Frequently Asked Questions


What are the benefits of compounding?

The first and most obvious benefit of compounding is that the compound is specified to your particular needs and not those of a large group. Due to patient non-compliance (allergies to preservatives, dyes, or sensitivity to drug strengths) medications can be altered from their original form to be made easier for ingestion or to be more palatable. Also, flavoring compounds for children or animals can make the administration of medications much easier for all parties involved.


What type of prescriptions can be compounded?

Almost any medication can be compounded into a dose, form, or delivery device that is more complimentary for the patient’s particular needs. Compounding applications include: veterinary, medication flavoring, pediatric, bio-identical hormone replacement therapy, wound therapy, infertility, and pain management.


What forms do compounds come in?

Compounded medications can come in a variety of forms. These include lollipops, oral rinses, sprays, solutions, suppositories, capsules, and transdermal creams and gels. While not all compounds can be altered into a particular form, almost every compound can be altered into a form better suited for your needs.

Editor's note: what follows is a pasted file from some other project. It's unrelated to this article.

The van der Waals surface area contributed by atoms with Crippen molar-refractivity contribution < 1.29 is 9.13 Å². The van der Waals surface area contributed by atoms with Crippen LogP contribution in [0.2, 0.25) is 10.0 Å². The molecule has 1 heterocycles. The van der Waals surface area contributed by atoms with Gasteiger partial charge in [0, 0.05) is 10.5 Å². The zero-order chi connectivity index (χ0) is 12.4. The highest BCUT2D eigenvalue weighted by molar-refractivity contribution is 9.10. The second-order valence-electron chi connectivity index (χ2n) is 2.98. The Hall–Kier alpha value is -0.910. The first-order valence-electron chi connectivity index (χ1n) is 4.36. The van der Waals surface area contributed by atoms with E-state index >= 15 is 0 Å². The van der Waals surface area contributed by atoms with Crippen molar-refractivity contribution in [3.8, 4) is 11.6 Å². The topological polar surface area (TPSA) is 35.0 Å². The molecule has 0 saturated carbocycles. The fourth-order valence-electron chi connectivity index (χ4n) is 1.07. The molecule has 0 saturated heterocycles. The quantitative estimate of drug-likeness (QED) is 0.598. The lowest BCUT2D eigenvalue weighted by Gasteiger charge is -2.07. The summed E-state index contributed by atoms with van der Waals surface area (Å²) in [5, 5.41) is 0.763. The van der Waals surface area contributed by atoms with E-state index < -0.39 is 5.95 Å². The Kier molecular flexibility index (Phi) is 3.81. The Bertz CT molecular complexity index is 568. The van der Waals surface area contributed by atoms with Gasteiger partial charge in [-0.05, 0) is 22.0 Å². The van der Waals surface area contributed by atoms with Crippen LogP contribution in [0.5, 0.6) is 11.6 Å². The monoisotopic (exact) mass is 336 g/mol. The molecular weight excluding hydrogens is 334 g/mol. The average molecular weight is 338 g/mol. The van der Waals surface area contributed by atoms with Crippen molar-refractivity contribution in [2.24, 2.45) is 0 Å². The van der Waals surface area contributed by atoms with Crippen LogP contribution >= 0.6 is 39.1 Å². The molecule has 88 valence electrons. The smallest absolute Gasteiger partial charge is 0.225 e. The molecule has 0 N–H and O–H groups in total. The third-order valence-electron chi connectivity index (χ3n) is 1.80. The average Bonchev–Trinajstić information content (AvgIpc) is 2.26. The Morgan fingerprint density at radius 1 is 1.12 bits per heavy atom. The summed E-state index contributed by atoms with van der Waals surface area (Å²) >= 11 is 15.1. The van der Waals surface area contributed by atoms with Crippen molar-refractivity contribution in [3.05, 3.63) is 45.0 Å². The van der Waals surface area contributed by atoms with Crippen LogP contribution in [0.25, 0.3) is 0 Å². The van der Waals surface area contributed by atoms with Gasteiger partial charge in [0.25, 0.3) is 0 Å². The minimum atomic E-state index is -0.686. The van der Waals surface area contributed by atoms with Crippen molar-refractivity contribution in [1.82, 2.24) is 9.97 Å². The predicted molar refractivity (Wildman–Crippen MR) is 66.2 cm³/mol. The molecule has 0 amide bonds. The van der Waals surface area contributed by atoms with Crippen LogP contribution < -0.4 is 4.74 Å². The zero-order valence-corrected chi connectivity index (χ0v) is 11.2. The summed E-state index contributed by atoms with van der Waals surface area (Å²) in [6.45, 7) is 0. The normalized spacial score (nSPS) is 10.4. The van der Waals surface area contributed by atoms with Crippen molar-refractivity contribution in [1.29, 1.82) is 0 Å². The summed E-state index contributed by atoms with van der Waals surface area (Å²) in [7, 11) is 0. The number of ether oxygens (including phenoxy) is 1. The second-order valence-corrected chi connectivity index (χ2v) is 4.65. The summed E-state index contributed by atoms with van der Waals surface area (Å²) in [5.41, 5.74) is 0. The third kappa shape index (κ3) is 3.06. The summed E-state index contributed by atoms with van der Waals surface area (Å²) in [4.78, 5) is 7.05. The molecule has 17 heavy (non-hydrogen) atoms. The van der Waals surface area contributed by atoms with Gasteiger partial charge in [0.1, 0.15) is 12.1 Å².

Is compounding safe?

Recent technological advances have led to a resurgence in the compounding industry as the full extent of compounding is being realized. The Food and Drug Administration has stated that compounded prescriptions are “both ethical and legal as long as they are prescribed by a licensed practitioner for a specific patient and compounded by a licensed pharmacy.”


Do you need a prescription?

Any chemical that “modifies body function or structure” is considered a drug by the FDA and requires a valid prescription from a licensed physician or veterinarian.


Does my prescriber know about compounding?

Prescription compounding is a rapidly growing component of many physicians’ practices, but some may not realize the extent of compounding’s resurgence in recent years due to today’s climate of aggressive marketing by drug manufacturers. Ask your healthcare practitioner about compounding, or get in touch with us. Through the triad relationship of patient, prescriber, and pharmacist, all three can work together to solve unique medical problems.